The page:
Body double

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This article is about the job in visual-media production. For the film, see Body Double. For the book by Tess Gerritsen, see Body Double (novel).
Body double
Names Body double, nude double, hand double, stunt double
Activity sectors
Competencies Resemblance to real actor or person
Related jobs
Stunt double, stand-in, actor, movie star, decoy, political decoy

A body double is a general term in film-making for a person who substitutes in a scene for another actor such that the person's face is not shown.


A body substitute replaces the credited actor of a character in any recorded visual medium in shots where the character's body is shown but the face is either not visible or shown indistinctly, or in shots where the image of the credited actor's face is joined to the image of the body double's body. Body doubles are most often used for shots involving a nude scene. More specific terms are often used in special cases; a stunt double is used for dangerous or sophisticated sequences. This is in contrast to a stand-in who replaces an actor for non-filming purposes such as scene arrangement and lighting adjustments.

Stunt double or body double can both be used for cases where special skills are needed—anything from playing the piano, to competitive skiing.[1]

Also, if only a part of the body is shown, the term might be more specific; probably the most common is a hand double, who is used to shoot inserts where only the hand or arm is in the shot. These inserts are often shot by the second unit with a double at a later point in production primarily because it allows the main unit to use the lead actors' time more efficiently. Another common body double is the butt double, mostly used with TV, since whole-body nudity isn't as common in that medium. The term stunt butt is also attested,[2] as is stunt cock.

A production scene photodouble portrays a double of the lead actor for the director. A double will be seen on camera during the movie. Some of these many double-acted scenes could be long or wide establishing shots, complicated over-the-shoulder main lead actor's dialogue sequences or in quick insert close-up shots involving only showing actor's body parts.[3]

A photodouble must be able to recite his lines with the same timing as the lead actor, and also reproduce the exact physical actions in co-ordination with the other principal actors; usually, body-doubles must be of the same approximate height and weight of the actor they're replacing.[4]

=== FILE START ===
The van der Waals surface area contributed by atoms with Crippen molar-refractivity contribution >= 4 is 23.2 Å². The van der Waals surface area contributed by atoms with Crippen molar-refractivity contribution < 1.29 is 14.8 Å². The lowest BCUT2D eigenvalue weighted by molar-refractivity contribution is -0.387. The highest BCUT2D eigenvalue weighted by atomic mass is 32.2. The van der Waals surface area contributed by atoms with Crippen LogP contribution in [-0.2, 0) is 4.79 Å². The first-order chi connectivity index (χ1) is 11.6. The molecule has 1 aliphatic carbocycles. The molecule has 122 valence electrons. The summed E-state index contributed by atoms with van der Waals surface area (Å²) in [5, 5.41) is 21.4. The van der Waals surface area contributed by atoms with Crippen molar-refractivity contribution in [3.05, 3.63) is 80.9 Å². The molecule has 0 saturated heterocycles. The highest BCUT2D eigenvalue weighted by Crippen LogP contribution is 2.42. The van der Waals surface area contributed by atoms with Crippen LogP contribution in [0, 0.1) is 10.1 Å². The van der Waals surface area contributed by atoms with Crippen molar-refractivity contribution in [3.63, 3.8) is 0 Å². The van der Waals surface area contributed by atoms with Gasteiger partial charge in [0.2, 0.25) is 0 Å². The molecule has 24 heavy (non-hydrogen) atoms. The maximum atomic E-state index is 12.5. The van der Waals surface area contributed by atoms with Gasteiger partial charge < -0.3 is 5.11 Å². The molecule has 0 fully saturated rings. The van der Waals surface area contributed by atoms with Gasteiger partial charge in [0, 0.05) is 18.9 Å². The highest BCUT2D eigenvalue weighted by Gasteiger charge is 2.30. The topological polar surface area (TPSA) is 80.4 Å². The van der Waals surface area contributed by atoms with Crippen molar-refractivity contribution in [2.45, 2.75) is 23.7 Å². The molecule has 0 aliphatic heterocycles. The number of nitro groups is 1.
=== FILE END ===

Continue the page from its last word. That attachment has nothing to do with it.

The double's face is usually not seen on-camera, particularly when they don't facially resemble the actor; a wig will usually be employed if the double's hair color is different from that of the main actor.[5]


In some productions, this technique (use of a double whose face is not seen on camera) is used where one actor is credited as playing more than one character. If both characters (played by the same actor) appear on camera in the same scene, the credited actor plays the character whose face is seen, and the double plays the other character (usually seen only from the back). An example of this is the identical cousins on The Patty Duke Show, back view double played by Rita Walter.

An unusual example of body doubling took place in the movie Terminator 2: Judgment Day. A scene requiring Linda Hamilton to appear as two Sarah Connors in the same scene was created by employing Hamilton's identical twin sister Leslie as her double. This has become less common with the digital editing currently available allowing the credited actor to play multiple versions of herself onscreen such as with Deep Roy in Charlie and the Chocolate Factory. In such a case, the actor simply performs each doppelgänger's actions or dialogue separately in separate takes which are superimposed either through digital or conventional process shot methods.[6]

The 1984 film Body Double, directed by Brian De Palma, featured a plot that hinged on the discovery that one character had in fact served as a body double for another.[7][8]

See also[edit]